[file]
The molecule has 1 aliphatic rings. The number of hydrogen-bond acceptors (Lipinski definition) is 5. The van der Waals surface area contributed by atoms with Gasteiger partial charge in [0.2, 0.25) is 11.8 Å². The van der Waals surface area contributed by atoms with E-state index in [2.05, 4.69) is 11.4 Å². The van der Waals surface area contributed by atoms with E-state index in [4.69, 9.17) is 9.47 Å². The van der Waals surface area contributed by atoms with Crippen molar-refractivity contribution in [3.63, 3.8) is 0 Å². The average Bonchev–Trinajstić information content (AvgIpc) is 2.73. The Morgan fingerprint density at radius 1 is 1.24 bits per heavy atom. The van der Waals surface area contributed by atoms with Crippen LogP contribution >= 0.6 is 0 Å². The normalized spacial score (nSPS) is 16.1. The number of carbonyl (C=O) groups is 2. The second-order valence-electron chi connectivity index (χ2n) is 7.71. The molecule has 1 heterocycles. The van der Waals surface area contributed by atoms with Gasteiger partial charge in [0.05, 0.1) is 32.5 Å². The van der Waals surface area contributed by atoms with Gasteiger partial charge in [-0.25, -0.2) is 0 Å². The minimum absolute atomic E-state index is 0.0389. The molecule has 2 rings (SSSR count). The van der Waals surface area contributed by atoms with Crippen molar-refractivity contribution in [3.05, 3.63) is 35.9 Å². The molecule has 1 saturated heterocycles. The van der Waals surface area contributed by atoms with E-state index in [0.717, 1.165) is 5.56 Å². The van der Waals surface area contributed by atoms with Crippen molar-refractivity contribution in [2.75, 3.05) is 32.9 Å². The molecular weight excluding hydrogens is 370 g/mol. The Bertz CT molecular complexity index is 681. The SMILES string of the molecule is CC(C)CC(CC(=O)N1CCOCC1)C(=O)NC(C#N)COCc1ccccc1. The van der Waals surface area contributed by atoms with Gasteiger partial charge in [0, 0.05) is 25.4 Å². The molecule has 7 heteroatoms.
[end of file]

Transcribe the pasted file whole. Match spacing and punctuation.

The molecule has 1 aliphatic rings. The number of hydrogen-bond acceptors (Lipinski definition) is 5. The van der Waals surface area contributed by atoms with Gasteiger partial charge in [0.2, 0.25) is 11.8 Å². The van der Waals surface area contributed by atoms with E-state index in [2.05, 4.69) is 11.4 Å². The van der Waals surface area contributed by atoms with E-state index in [4.69, 9.17) is 9.47 Å². The van der Waals surface area contributed by atoms with Crippen molar-refractivity contribution in [3.63, 3.8) is 0 Å². The average Bonchev–Trinajstić information content (AvgIpc) is 2.73. The Morgan fingerprint density at radius 1 is 1.24 bits per heavy atom. The van der Waals surface area contributed by atoms with Crippen LogP contribution >= 0.6 is 0 Å². The normalized spacial score (nSPS) is 16.1. The number of carbonyl (C=O) groups is 2. The second-order valence-electron chi connectivity index (χ2n) is 7.71. The molecule has 1 heterocycles. The van der Waals surface area contributed by atoms with Gasteiger partial charge in [0.05, 0.1) is 32.5 Å². The van der Waals surface area contributed by atoms with Gasteiger partial charge in [-0.25, -0.2) is 0 Å². The minimum absolute atomic E-state index is 0.0389. The molecule has 2 rings (SSSR count). The van der Waals surface area contributed by atoms with Crippen molar-refractivity contribution in [3.05, 3.63) is 35.9 Å². The molecule has 1 saturated heterocycles. The van der Waals surface area contributed by atoms with E-state index in [0.717, 1.165) is 5.56 Å². The van der Waals surface area contributed by atoms with Crippen molar-refractivity contribution in [2.75, 3.05) is 32.9 Å². The molecular weight excluding hydrogens is 370 g/mol. The Bertz CT molecular complexity index is 681. The SMILES string of the molecule is CC(C)CC(CC(=O)N1CCOCC1)C(=O)NC(C#N)COCc1ccccc1. The van der Waals surface area contributed by atoms with Gasteiger partial charge in [0, 0.05) is 25.4 Å². The molecule has 7 heteroatoms.